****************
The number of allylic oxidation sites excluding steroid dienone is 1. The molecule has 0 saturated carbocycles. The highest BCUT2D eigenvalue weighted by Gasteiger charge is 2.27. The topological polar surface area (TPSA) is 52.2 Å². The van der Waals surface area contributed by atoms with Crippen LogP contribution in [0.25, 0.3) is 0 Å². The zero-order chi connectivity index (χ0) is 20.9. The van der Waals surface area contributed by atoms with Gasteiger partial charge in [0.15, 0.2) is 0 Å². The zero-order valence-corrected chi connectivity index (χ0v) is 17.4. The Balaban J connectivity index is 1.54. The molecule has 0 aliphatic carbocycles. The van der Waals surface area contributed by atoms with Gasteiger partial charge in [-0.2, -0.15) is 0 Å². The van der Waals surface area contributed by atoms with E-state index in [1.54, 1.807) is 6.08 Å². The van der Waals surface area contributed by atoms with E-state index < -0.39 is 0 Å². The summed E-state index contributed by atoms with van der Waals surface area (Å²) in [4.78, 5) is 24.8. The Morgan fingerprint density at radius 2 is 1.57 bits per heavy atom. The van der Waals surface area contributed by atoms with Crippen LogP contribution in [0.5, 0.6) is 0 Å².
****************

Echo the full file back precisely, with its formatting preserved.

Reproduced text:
The number of allylic oxidation sites excluding steroid dienone is 1. The molecule has 0 saturated carbocycles. The highest BCUT2D eigenvalue weighted by Gasteiger charge is 2.27. The topological polar surface area (TPSA) is 52.2 Å². The van der Waals surface area contributed by atoms with Crippen LogP contribution in [0.25, 0.3) is 0 Å². The zero-order chi connectivity index (χ0) is 20.9. The van der Waals surface area contributed by atoms with Gasteiger partial charge in [0.15, 0.2) is 0 Å². The zero-order valence-corrected chi connectivity index (χ0v) is 17.4. The Balaban J connectivity index is 1.54. The molecule has 0 aliphatic carbocycles. The van der Waals surface area contributed by atoms with Gasteiger partial charge in [-0.2, -0.15) is 0 Å². The van der Waals surface area contributed by atoms with E-state index in [1.54, 1.807) is 6.08 Å². The van der Waals surface area contributed by atoms with E-state index < -0.39 is 0 Å². The summed E-state index contributed by atoms with van der Waals surface area (Å²) in [4.78, 5) is 24.8. The Morgan fingerprint density at radius 2 is 1.57 bits per heavy atom. The van der Waals surface area contributed by atoms with Crippen LogP contribution in [0.5, 0.6) is 0 Å².